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Philosophy - Value Theory | National Self-Determination and Justice in Multinational States

National Self-Determination and Justice in Multinational States

Series: Studies in Global Justice, Vol. 5

Moltchanova, Anna

2009, XIX, 207 p.

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  • Offers a new definition of nationhood
  • Classifies group rights based on the constitution of group agents
  • Provides a normative defense of minority nationalism
  • Offers a modified version of the right to national self-determination
  • Deals with national self-determination in transitional societies

This new book by Anna Moltchanova addresses the most fundamental questions of law, justice, and political legitimacy.  Moltchanova proposes a moral standpoint from which to evaluate the actions of governments and individuals in the international arena, by measuring the values of national self-determination against the standards of universal human rights. Moltchanova's work is perceptive, provocative, and inspiring.  Her focus on sub-state nationalism is particularly timely, as are her examples from the Russian Federation and the former Soviet Union.  This is an interesting and thought-provoking book.
Mortimer Sellers, Regents Professor, Center for International and Comparative Law, University of Baltimore

Despite efforts by most governments to limit the generally proclaimed right of national self-determination to the rare proto-colonial case like that of the Palestinians, minorities in many places continue to imagine themselves as nations and aspire to determine their political fate. Reconciling that aspiration with the reality of an international system still organized into sovereign states dedicated to the preservation of their legacy borders is a challenge to political theorists no less than to governments. Anna Moltchanova enters the fray by imagining a new way of thinking about the political relations of peoples within multinational states. She does so in a way that adds yeast to old debates about the moral basis of political authority even in democratic states that are generally respectful of human rights.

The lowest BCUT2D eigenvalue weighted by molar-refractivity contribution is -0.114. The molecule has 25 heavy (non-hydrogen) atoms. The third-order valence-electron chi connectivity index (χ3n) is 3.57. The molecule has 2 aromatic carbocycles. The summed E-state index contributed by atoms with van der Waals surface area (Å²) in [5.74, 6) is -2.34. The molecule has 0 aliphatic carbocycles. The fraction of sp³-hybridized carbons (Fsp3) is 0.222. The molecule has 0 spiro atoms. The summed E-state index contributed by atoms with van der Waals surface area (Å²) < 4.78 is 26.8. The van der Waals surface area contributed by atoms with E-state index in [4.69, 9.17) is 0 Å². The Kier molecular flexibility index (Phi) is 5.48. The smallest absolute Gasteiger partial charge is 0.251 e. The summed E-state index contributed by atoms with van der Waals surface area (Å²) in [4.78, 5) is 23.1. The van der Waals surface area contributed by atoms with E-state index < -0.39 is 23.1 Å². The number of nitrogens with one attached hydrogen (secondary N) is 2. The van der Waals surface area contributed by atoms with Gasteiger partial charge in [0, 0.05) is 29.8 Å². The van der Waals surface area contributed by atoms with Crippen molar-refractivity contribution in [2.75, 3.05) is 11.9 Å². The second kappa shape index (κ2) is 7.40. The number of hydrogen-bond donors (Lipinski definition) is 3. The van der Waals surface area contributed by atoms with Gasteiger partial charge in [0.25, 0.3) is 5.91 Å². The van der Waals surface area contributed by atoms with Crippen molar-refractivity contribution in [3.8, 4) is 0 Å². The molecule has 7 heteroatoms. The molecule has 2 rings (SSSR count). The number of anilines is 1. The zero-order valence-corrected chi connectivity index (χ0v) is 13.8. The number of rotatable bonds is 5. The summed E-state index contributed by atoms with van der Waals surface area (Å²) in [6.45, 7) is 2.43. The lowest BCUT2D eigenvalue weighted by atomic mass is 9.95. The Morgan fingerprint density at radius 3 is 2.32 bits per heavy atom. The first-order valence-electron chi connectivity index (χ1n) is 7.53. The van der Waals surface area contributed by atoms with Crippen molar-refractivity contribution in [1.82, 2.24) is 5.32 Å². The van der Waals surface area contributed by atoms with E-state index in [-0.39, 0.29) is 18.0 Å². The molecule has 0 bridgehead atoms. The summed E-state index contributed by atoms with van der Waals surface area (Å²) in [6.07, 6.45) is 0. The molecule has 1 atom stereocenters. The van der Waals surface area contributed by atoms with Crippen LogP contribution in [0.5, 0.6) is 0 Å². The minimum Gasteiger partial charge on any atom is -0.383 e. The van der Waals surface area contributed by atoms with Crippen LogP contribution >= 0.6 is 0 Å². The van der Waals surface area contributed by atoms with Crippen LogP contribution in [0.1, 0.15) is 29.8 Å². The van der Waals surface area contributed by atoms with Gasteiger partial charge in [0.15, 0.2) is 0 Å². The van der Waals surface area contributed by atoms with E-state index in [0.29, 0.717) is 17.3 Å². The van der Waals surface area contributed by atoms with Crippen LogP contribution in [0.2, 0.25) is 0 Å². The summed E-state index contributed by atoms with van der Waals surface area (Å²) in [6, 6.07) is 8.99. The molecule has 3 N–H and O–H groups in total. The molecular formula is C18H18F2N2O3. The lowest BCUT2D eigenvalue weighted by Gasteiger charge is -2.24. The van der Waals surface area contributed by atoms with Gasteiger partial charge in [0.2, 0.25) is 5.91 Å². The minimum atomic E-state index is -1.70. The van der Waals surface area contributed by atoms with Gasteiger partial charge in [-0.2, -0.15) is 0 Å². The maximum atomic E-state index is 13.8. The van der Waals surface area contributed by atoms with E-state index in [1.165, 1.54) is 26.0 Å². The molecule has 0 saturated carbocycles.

Tom Farer,  Dean, Josef Korbel School of International Studies, University of Denver 

Content Level » Research

Keywords » Minorities - Moral - global justice - group rights - human rights - international law - justice - national self-determination - nationhood - political philosophy - transitional societies

Related subjects » Law - Political Science - Value Theory

Table of contents 

Introduction. 1. Multinational states and moral theories of international legal doctrine. 1.1 Current International Norms. 1.2 Moral Theories of International Legal Doctrine Concerning Self-Determination. 1.3 Self-Determination, Territory, and the Continuity of Entitlement. 2. Collective agents and group moral rights. 2.1 Group Rights and Hart’s Condition. 2.2 Collective Moral Rights and the Constitution of Group Agents: Primary Versus Derivative Group Rights. 2.3 The ontological status of group agents. 2.4 Practical Issues Associated with Primary Group Moral Rights. 2.5 Self-Determination as a Moral Right and Its Benefits. 3. A definition of nationhood. 3.1 A General Methodological Approach to Defining Nationhood. 3.2 Some Definitions. 3.3 A New Definition of Nationhood. 3.4 Nationhood and Self-Determination. 4. Potential political cultures. 4.1 Political Culture: Overview of the Continuum. 4.2 Three Problems. 4.3 Implications and Advantages of the Nations Approach. 5. The modified right to self-determination. 5.1 National Groups’ Entitlement to Self-Determination. 5.2 The Modified Right to Self-Determination. 6. The implications of the modified right to self-determination. 6.1 The Nations Approach. 6.2 Multinational Federations and the Nations Approach. 6.3 A Teleological Justification of the Nations Approach. 6.4 The implementation of the nations approach. 6.5 Empirical Considerations. Conclusion. Notes.

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